Knowing your net worth gives you valuable insight into your current financial standing. From there you’ll know if you’re making progress on your financial goals or if you need to adjust.
What is net worth?
Net worth is simply the difference between your assets or what you own and your liabilities — what you owe. Calculating your net worth shouldn’t cause you to lose sleep. The result of your calculation is specific to your financial life. As such it’s difficult to apply an ideal number. The goal is to achieve a positive net worth — whatever the number — as long as it’s in line with your financial goals.
You aren’t competing with your friends or neighbors. Instead you’re creating a personal benchmark for your own financial life. Generally, the higher your net worth, the more resources and options you have available to handle financial challenges.
Prepare your net worth statement
Here’s how to calculate your net worth to get a big picture snapshot of your financial health.
How to calculate your net worth
1. List your assets. Estimate the value of each and add up the total. Include items such as:
- Balance of your deposit accounts
- Value of your investment accounts
- Market value of your car
- Market value of your home
- Personal property, such as jewelry, art and furniture
- Cash value of any insurance policies
2. List your liabilities and add up the outstanding balances. Include items such as:
- Car/boat loan
- Credit card balance
- Student loans
3. Net worth is your assets minus your liabilities.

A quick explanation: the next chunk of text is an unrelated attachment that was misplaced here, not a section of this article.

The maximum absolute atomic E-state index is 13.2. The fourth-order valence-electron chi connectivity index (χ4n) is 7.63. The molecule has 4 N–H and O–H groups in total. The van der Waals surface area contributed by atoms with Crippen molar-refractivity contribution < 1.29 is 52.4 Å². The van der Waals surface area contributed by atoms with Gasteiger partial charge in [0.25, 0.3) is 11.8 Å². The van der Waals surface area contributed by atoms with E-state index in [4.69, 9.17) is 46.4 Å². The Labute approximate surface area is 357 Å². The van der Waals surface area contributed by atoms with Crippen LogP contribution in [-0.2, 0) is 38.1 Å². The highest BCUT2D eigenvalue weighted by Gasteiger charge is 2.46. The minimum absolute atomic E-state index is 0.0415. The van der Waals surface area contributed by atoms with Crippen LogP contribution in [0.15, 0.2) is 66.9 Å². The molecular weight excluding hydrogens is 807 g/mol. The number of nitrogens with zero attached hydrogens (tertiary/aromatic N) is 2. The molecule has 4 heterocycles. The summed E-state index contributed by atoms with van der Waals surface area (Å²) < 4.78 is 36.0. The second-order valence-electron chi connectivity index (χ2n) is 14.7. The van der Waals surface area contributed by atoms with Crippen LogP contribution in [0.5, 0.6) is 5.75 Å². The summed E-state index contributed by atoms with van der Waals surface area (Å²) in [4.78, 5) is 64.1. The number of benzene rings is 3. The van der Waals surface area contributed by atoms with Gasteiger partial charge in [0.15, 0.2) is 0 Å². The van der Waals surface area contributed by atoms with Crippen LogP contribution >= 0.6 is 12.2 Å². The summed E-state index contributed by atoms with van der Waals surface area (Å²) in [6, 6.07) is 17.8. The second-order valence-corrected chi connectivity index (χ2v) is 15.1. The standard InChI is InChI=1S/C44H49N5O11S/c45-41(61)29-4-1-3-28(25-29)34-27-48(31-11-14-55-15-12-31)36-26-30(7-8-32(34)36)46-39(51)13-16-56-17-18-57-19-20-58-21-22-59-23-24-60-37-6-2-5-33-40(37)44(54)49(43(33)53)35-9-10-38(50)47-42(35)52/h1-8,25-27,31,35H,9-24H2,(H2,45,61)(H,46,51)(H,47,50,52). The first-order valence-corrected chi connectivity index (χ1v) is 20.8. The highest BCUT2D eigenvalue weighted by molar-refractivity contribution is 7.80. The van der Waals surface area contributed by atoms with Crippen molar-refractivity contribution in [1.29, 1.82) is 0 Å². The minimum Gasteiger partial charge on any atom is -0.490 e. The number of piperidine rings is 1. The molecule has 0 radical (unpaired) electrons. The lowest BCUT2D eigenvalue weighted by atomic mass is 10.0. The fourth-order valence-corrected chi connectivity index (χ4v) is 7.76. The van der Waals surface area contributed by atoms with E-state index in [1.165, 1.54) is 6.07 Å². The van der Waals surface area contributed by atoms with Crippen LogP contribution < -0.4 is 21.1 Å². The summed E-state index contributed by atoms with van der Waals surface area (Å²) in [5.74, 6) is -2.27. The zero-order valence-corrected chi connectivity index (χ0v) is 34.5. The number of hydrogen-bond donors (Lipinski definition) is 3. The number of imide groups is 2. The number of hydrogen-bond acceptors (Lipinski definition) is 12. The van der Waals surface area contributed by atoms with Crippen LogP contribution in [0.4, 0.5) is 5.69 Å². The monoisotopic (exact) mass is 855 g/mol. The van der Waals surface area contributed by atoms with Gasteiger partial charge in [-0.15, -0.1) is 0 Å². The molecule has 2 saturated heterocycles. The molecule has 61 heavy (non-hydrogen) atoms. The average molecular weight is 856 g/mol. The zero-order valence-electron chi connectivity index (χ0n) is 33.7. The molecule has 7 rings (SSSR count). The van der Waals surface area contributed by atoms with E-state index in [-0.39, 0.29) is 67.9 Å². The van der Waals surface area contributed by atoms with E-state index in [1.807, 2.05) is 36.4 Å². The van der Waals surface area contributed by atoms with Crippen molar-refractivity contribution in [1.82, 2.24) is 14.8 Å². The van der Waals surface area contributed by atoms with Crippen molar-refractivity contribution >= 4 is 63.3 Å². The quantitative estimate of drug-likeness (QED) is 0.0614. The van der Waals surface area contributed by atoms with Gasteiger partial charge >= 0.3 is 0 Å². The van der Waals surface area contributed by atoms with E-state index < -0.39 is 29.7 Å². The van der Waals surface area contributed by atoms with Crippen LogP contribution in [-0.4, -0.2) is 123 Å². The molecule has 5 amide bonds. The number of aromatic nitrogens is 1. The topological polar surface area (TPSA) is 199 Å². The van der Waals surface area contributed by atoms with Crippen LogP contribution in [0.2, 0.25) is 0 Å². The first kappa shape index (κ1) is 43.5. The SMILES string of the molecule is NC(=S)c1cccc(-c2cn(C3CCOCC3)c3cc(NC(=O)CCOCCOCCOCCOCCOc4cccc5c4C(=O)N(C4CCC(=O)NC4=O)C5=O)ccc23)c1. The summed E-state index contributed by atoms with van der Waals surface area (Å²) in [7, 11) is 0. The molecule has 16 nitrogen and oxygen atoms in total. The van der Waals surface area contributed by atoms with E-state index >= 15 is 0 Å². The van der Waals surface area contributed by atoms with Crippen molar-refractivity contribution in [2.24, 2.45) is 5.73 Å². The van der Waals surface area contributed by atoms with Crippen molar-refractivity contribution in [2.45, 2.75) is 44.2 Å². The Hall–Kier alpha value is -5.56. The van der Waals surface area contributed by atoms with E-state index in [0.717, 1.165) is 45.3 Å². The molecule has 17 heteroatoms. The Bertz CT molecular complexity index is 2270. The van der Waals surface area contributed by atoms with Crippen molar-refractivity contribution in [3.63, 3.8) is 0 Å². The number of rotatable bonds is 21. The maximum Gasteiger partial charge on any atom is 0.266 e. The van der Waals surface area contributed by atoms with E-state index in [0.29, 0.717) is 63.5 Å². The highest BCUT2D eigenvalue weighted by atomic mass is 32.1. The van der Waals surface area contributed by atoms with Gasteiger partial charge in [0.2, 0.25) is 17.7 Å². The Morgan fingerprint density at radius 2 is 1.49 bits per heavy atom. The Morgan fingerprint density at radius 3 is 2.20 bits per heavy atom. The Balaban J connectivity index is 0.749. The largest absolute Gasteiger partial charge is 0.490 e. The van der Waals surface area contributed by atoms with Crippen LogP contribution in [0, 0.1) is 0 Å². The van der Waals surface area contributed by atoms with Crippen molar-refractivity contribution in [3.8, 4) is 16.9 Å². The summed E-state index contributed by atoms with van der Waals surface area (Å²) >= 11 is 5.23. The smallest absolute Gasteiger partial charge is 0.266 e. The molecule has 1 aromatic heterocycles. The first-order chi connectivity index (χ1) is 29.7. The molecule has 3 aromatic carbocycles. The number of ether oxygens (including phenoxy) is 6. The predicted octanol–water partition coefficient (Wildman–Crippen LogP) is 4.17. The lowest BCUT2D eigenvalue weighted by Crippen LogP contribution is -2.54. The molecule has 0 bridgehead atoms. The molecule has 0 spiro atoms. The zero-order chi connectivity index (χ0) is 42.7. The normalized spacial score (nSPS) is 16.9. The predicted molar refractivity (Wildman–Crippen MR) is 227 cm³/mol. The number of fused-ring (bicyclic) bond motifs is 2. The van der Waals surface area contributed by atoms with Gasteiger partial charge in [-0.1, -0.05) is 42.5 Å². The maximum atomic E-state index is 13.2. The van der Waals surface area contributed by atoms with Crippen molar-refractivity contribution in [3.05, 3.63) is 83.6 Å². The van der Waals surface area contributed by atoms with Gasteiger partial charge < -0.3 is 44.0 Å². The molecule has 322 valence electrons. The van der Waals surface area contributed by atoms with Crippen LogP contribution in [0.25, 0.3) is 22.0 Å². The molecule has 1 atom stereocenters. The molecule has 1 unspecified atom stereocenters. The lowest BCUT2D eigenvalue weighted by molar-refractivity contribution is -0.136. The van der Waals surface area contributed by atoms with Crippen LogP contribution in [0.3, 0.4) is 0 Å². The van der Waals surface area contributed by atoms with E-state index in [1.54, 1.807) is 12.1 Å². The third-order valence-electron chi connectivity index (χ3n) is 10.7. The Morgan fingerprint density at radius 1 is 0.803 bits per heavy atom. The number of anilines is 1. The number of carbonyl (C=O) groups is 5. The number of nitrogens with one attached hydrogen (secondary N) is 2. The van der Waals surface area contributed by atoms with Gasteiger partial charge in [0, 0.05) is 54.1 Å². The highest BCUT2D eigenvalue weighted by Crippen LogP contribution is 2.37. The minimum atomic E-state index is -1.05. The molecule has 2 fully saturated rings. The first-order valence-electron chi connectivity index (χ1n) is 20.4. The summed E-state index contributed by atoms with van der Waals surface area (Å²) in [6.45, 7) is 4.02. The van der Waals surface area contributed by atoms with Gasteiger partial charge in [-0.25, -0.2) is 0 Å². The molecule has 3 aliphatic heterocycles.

(ASSETS - LIABILITIES = NET WORTH)
Not a one-and-done calculation
Your net worth should be calculated periodically, not just once. Each instance becomes a snapshot of one moment in the bigger financial picture of your life. Combined, each snapshot shows a trend, which allows you to assess if your current path will help you reach your financial goals.
How to increase your net worth
If you have a higher net worth — good for you! This suggests you own more than you owe — meaning you’re heading in the right direction. A negative figure means just the opposite — you have more liabilities or you owe more than you own. This could indicate your plan needs some adjusting in order to increase your net worth.
Start by re-evaluating your debt load and consolidating debt where possible. In the end, lower monthly debt payments mean more money in your account to save or invest. Either way, your net worth trends upward.
If possible, contribute the maximum amount to 401(k) plans and individual retirement accounts (IRAs) to boost retirement savings. Check to see if your employer provides matching funds; this will help you grow your retirement savings and increase your net worth.
Call or visit a branch for help creating a plan to increase or maintain your net worth.
The advice provided is for informational purposes only. Contact a financial advisor for additional guidance.